Washington — The number of nonfatal work-related injuries and illnesses in the U.S private sector, as well as the nonfatal injury and illness rate, decreased slightly in 2020. However, estimated injuries and illnesses that resulted in at least one day of lost work soared by nearly a third amid the COVID-19 pandemic, data released Nov. 3 by the Bureau of Labor Statistics shows.
Workers in private industry experienced an estimated 2.7 million nonfatal injuries and illnesses in 2020 – down from 2.8 million the previous year. However, BLS reports an estimated 1,176,340 nonfatal injuries and illnesses that resulted in days away from work – a 32.4% increase from 2019. According to an agency press release, that estimate includes more than 390,000 cases categorized as “other diseases due to viruses not elsewhere classified, which includes reported COVID-19 pandemic-related illnesses.”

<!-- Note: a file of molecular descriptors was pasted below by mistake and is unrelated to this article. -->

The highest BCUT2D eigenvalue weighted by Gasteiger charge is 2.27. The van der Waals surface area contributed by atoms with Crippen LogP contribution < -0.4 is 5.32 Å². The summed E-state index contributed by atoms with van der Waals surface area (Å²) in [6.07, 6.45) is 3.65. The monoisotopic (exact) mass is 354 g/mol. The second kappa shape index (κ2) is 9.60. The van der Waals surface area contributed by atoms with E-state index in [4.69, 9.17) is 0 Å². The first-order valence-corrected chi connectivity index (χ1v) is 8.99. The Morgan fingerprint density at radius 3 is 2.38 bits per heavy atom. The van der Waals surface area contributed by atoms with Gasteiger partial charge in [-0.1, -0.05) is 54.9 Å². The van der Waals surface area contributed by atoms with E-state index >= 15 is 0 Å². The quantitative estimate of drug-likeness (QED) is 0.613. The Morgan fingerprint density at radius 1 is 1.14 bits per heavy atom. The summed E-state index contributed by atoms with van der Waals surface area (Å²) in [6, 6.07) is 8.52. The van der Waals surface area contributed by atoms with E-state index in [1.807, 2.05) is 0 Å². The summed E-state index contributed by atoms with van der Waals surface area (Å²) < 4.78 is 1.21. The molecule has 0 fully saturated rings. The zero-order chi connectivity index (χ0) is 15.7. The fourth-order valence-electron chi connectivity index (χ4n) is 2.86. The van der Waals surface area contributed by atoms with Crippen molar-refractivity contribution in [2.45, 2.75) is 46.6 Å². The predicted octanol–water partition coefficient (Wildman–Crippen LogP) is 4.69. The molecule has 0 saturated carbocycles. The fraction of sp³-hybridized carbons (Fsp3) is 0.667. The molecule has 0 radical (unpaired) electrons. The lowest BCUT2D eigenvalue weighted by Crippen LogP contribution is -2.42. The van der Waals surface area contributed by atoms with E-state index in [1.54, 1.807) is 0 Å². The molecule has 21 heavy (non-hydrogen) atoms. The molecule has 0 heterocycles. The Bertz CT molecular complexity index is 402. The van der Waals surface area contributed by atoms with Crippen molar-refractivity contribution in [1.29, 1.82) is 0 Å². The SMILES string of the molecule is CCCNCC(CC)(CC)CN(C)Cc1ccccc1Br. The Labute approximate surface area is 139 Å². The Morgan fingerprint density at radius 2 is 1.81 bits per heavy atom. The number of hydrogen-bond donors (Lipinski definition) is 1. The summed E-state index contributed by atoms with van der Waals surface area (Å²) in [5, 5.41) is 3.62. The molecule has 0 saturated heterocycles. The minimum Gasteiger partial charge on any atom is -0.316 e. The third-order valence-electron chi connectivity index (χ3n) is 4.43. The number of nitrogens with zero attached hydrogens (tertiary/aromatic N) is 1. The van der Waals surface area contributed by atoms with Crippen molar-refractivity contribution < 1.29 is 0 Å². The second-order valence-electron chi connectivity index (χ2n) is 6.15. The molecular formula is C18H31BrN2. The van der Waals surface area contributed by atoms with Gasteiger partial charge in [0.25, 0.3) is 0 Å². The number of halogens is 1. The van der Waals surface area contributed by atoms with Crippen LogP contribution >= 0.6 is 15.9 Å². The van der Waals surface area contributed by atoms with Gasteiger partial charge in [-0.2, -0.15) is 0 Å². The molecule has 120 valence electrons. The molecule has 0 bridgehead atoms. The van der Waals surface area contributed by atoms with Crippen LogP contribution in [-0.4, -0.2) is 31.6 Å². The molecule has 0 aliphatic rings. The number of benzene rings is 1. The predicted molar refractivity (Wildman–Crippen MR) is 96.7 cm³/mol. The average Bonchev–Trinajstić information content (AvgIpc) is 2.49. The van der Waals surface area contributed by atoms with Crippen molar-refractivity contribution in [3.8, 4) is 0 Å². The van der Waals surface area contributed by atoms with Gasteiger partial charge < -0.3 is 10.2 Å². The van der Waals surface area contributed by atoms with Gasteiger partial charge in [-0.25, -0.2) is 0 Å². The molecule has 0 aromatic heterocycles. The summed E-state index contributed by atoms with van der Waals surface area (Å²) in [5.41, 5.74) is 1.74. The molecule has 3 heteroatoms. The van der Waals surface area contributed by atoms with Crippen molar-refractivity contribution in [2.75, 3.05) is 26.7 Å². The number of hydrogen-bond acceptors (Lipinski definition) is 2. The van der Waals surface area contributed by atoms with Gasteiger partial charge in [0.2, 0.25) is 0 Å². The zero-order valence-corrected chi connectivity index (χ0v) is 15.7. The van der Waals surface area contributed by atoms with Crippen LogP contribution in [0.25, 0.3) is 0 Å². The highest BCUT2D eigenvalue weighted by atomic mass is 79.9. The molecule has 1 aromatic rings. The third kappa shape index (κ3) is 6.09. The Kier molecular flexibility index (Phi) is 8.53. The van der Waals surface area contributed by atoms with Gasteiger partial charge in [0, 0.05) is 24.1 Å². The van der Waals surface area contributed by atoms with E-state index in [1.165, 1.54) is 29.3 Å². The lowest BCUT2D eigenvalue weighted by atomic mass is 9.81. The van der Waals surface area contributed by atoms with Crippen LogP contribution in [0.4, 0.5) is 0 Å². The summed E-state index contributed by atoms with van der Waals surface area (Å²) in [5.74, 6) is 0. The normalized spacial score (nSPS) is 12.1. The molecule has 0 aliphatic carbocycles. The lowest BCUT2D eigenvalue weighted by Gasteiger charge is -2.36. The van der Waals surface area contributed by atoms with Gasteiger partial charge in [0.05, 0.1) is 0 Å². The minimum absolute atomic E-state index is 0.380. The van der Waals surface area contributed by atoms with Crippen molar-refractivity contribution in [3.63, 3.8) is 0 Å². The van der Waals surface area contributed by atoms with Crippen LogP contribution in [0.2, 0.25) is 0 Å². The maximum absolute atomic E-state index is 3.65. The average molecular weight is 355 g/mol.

Additionally, the agency observed a surge in reported illness cases – which more than quadrupled to 544,600 in 2020 – and a notable jump in employer-reported respiratory illness cases, which climbed to 428,700 in 2020 from 10,800 the previous year.
Other 2020 data highlights:
- Total injury and illness cases decreased or stayed the same in all private industry sectors apart from health care and social assistance, which experienced a 40.1% increase.
- The total recordable rate in the manufacturing sector decreased to 3.1 per 100 FTE workers from 3.3 in 2019.
- Injured workers 65 or older had a median DAFW of 14, compared with 16 the year before.
The data release is the first of two annual reports from BLS. The second, scheduled to be released Dec. 16, will highlight Census of Fatal Occupational Injuries findings.
BLS obtained its estimates from the agency’s Survey of Occupational Injuries and Illnesses.